“In 1816, Europe and North America were plagued by heavy rains, odd-colored snow, famines, strange fogs and very cold weather well into June. Though many people believed it to be the apocalypse, this “year without a summer” was actually the result of a supervolcano eruption that happened one year earlier over 1,000 miles away.”
Last week in Nepal, Dr. John All fell 70 feet down an icy crevasse while conducting climate research on Mount Himlung in the Himalayas. Luckily he lived, and had his camera with him to document his struggle back to the surface.
Highlighting the disposable nature of modern consumption, this project by Charles Duffy, William Gubbins, and Billy Turvey takes trash back out of the environment, turning it into a tangible artifact that will eventually end up as waste again.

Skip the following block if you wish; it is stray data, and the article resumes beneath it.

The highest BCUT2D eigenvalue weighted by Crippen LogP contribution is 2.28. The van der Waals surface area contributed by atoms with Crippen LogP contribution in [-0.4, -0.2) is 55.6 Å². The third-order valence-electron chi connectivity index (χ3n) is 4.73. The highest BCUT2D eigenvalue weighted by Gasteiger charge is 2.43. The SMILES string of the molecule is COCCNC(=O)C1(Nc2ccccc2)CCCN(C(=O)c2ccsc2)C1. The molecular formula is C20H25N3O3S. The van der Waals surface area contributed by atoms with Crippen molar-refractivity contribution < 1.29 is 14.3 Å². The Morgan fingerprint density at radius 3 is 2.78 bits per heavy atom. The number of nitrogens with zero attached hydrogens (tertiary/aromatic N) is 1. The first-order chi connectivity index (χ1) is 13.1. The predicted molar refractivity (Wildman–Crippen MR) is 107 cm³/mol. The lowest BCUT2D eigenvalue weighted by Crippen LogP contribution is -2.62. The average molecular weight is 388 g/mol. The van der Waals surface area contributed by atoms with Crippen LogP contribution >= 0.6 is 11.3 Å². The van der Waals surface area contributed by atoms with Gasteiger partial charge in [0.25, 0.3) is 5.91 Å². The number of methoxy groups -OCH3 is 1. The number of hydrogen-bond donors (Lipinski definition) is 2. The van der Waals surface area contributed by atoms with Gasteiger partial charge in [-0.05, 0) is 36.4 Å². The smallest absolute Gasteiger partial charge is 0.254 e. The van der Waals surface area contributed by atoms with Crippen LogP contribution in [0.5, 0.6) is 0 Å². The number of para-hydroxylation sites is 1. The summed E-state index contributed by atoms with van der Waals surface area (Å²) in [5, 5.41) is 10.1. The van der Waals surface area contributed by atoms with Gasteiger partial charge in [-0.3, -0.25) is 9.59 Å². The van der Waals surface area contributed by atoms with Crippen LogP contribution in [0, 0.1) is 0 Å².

Who knew that yesterday morning’s mention of Asian smog would align so well with last night’s light dusting of mid-April snow? If it’s cold here, then it is obviously even colder in the northern states, where sure enough half of the Great Lakes are still frozen over. While this is pretty cool for figure skaters, the prolonged ice melt will have a mixed effect on the lake economy and surrounding environment including delays in shipping and rising water levels. We’ll let The Atlantic explain all of this, though.
In a recent study, researchers found that when the pollution particles from Asia’s cities get pushed into the northern Pacific, they interact with water droplets in the air, resulting “in thicker and taller clouds and heavier precipitation.” These strong storms then feed into weather systems to the east, most noticeably during the wintertime. With no end to pollution in sight, expect winter to worsen forever.
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